Sensational Seabrook

dsc06988

Seabrook:  A new beach town.  This is where Ruth & I spent our 2016 Thanksgiving.  It was our 2nd visit to this new burg and we’ve already scheduled our 3rd.  Washington’s Pacific Ocean beaches are not as developed as Oregon’s. There wasn’t much north of Ocean Shores except for Kalaloch all the way to the northwest tip of the Olympic Peninsula until 2004.

Casey & Laura Roloff founded Seabrook.  They learned how to create a new town by developing Oregon’s Bella Beach and soon began looking for a new location. They fell in love with a wide beach backed by bluffs on the wild Washington Coast and Seabrook, a clustered community, began.  Sunset Magazine has recognized Seabrook’s uniqueness and labelled it an Idea Town. It made this term up to describe a walkable village threaded through with a network of passageways connecting parks, civic spaces, houses, etc. There’s a Town Hall that looks ideal for meetings, weddings, gatherings of all types.

Clustered means that Seabook’s dwellings are close together and streets are narrow.   This is sometimes called “new urbanism”.  It works.  I was amazed at how much Seabrook has grown since our first visit.  The Washington coast gets lots of rain, especially at this time of year.  It poured most of the time we were there, but no one stayed inside.  The trails, paths, and sidewalks of Seabrook were well-used.  We went to a seasonal tree lighting ceremony and at least a hundred people were packed into Meriweather Square.  I don’t know if every available house was rented, but it seemed so.

There are currently 170 rentable houses of varying sizes and 300 competed homes. Three generations of Harbaughs have now stayed in Ocean’s Five and Sandcastle. Both were large-group fine and packed with activities.  When the rain let up for one morning, kids and parents rented bikes and hit the beach.   It was not expensive.  The adults paid $10 apiece for 2 hours of pedaling and the children were $5.

dsc07000

The town itself is a totally fun place to explore.   Home architectural styles range from coastal shingle to craftsman to colonial to New England.   There are stores and pizza places.  A new town center that will include a grocery store and pharmacy is on its way.  Seabrook Avenue will soon be Main Street.  An ice cream parlor and bakery already exist. The Farm District is the newest phase of residential development.  This area will ensure pastures, barns, horses, a pickelball court, a community garden, etc.

dsc06995

Seabrook sits atop a bluff with steps down to a fine beach, so ocean views are panoramic and a tsunami is unlikely to reach the community.  Any rental or home purchase encourages kite flying, clam digging, meditation.   I especially enjoyed driving on a beach about 10 miles south of town.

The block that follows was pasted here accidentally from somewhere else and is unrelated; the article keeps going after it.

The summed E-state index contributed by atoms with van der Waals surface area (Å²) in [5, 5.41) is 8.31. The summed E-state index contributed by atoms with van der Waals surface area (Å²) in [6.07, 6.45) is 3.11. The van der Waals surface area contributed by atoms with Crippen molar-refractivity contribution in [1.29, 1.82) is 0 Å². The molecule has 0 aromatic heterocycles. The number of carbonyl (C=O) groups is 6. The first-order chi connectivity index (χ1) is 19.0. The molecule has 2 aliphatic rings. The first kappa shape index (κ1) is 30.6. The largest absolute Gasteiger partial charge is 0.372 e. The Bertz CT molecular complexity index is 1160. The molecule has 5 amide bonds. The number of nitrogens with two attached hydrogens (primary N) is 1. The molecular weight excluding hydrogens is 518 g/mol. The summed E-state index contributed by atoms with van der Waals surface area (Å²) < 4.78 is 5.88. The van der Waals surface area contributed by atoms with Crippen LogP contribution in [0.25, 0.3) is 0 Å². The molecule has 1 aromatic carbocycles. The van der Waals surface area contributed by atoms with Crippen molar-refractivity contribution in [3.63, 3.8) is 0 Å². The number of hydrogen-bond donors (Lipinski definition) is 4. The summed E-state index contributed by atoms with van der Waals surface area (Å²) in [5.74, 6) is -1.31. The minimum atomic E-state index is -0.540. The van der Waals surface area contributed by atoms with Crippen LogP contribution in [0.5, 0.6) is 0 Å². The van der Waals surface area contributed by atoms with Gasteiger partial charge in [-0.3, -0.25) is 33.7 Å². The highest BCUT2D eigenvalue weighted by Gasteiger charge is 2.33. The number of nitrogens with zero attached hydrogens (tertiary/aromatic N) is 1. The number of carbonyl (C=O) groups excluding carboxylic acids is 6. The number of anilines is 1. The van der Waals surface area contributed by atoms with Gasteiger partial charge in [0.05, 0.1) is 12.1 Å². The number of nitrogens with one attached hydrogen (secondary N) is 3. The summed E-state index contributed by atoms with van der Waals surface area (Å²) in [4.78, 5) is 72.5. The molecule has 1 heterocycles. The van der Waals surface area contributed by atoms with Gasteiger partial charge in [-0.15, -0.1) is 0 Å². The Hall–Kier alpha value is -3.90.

You won’t yet find Seabrook on maps.  The closest population center to it is Hoquiam, and it’s roughly a 2 to 3 hour drive from Seattle.  Check it out.

dsc07006

Hank

 

Advertisements

About roadsrus

Since the beginning, I've had to avoid writing about the downside of travel in order to sell more than 100 articles. Just because something negative happened doesn't mean your trip was ruined. But tell that to publishers who are into 5-star cruise and tropical beach fantasies. I want to tell what happened on my way to the beach, and it may not have been all that pleasant. My number one rule of the road is...today's disaster is tomorrow's great story. My travel experiences have appeared in about twenty magazines and newspapers. I've been in all 50 states more than once and more than 50 countries. Ruth and I love to travel internationally--Japan, Canada, China, Argentina, Hungary, Iceland, Italy, etc. Within the next 2 years we will have visited all of the European countries. But our favorite destination is Australia. Ruth and I have been there 9 times. I've written a book about Australia's Outback, ALONE NEAR ALICE, which is available through both Amazon & Barnes & Noble. My first fictional work, MOVING FORWARD, GETTING NOWHERE, has recently been posted on Amazon. It's a contemporary, hopefully funny re-telling of The Odyssey. View all posts by roadsrus

Comments are disabled.

%d bloggers like this: